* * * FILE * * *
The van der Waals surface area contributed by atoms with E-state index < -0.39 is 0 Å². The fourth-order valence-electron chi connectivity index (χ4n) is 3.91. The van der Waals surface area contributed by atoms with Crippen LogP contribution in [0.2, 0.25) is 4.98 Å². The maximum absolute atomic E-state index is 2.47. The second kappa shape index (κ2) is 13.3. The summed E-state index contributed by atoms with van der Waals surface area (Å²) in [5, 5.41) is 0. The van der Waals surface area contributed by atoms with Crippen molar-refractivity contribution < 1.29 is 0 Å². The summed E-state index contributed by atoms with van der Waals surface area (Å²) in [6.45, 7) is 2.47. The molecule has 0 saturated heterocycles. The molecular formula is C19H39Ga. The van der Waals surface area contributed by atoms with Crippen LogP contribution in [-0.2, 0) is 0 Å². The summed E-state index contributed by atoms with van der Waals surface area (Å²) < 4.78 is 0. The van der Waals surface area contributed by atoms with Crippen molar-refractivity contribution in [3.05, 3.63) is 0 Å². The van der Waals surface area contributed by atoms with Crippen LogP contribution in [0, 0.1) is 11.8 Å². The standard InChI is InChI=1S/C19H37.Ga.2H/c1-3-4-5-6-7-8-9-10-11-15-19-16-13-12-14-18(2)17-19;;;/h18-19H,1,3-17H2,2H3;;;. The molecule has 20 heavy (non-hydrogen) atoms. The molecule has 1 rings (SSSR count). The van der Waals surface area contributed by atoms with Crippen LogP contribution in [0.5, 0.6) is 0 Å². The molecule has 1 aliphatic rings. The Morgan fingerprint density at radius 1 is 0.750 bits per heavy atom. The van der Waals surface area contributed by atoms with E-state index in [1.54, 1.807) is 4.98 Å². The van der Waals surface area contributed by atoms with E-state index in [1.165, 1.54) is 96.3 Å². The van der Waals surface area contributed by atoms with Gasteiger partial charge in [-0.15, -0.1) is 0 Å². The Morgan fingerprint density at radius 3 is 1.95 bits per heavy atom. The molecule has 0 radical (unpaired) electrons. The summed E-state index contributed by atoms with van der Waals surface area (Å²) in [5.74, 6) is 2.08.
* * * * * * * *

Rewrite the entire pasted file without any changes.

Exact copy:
The van der Waals surface area contributed by atoms with E-state index < -0.39 is 0 Å². The fourth-order valence-electron chi connectivity index (χ4n) is 3.91. The van der Waals surface area contributed by atoms with Crippen LogP contribution in [0.2, 0.25) is 4.98 Å². The maximum absolute atomic E-state index is 2.47. The second kappa shape index (κ2) is 13.3. The summed E-state index contributed by atoms with van der Waals surface area (Å²) in [5, 5.41) is 0. The van der Waals surface area contributed by atoms with Crippen molar-refractivity contribution < 1.29 is 0 Å². The summed E-state index contributed by atoms with van der Waals surface area (Å²) in [6.45, 7) is 2.47. The molecule has 0 saturated heterocycles. The molecular formula is C19H39Ga. The van der Waals surface area contributed by atoms with Crippen LogP contribution in [-0.2, 0) is 0 Å². The summed E-state index contributed by atoms with van der Waals surface area (Å²) < 4.78 is 0. The van der Waals surface area contributed by atoms with Crippen molar-refractivity contribution in [3.05, 3.63) is 0 Å². The van der Waals surface area contributed by atoms with Crippen LogP contribution in [0, 0.1) is 11.8 Å². The standard InChI is InChI=1S/C19H37.Ga.2H/c1-3-4-5-6-7-8-9-10-11-15-19-16-13-12-14-18(2)17-19;;;/h18-19H,1,3-17H2,2H3;;;. The molecule has 20 heavy (non-hydrogen) atoms. The molecule has 1 rings (SSSR count). The van der Waals surface area contributed by atoms with Crippen LogP contribution in [0.5, 0.6) is 0 Å². The molecule has 1 aliphatic rings. The Morgan fingerprint density at radius 1 is 0.750 bits per heavy atom. The van der Waals surface area contributed by atoms with E-state index in [1.54, 1.807) is 4.98 Å². The van der Waals surface area contributed by atoms with E-state index in [1.165, 1.54) is 96.3 Å². The van der Waals surface area contributed by atoms with Gasteiger partial charge in [-0.15, -0.1) is 0 Å². The Morgan fingerprint density at radius 3 is 1.95 bits per heavy atom. The molecule has 0 radical (unpaired) electrons. The summed E-state index contributed by atoms with van der Waals surface area (Å²) in [5.74, 6) is 2.08.